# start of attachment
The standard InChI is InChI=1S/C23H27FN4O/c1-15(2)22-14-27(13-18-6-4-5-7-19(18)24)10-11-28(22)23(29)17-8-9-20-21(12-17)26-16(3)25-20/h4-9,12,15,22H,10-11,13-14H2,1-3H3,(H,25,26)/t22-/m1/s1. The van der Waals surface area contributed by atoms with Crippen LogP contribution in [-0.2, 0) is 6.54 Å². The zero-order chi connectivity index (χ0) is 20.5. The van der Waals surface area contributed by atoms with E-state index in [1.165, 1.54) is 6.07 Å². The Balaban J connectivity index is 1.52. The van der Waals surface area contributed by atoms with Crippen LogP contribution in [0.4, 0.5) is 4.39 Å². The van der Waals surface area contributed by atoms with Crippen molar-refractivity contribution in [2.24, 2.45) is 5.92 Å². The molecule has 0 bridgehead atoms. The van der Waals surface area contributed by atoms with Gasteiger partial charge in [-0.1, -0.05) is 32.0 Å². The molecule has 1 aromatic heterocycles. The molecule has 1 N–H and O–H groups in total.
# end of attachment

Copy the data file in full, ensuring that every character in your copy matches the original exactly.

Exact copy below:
The standard InChI is InChI=1S/C23H27FN4O/c1-15(2)22-14-27(13-18-6-4-5-7-19(18)24)10-11-28(22)23(29)17-8-9-20-21(12-17)26-16(3)25-20/h4-9,12,15,22H,10-11,13-14H2,1-3H3,(H,25,26)/t22-/m1/s1. The van der Waals surface area contributed by atoms with Crippen LogP contribution in [-0.2, 0) is 6.54 Å². The zero-order chi connectivity index (χ0) is 20.5. The van der Waals surface area contributed by atoms with E-state index in [1.165, 1.54) is 6.07 Å². The Balaban J connectivity index is 1.52. The van der Waals surface area contributed by atoms with Crippen LogP contribution in [0.4, 0.5) is 4.39 Å². The van der Waals surface area contributed by atoms with Crippen molar-refractivity contribution in [2.24, 2.45) is 5.92 Å². The molecule has 0 bridgehead atoms. The van der Waals surface area contributed by atoms with Gasteiger partial charge in [-0.1, -0.05) is 32.0 Å². The molecule has 1 aromatic heterocycles. The molecule has 1 N–H and O–H groups in total.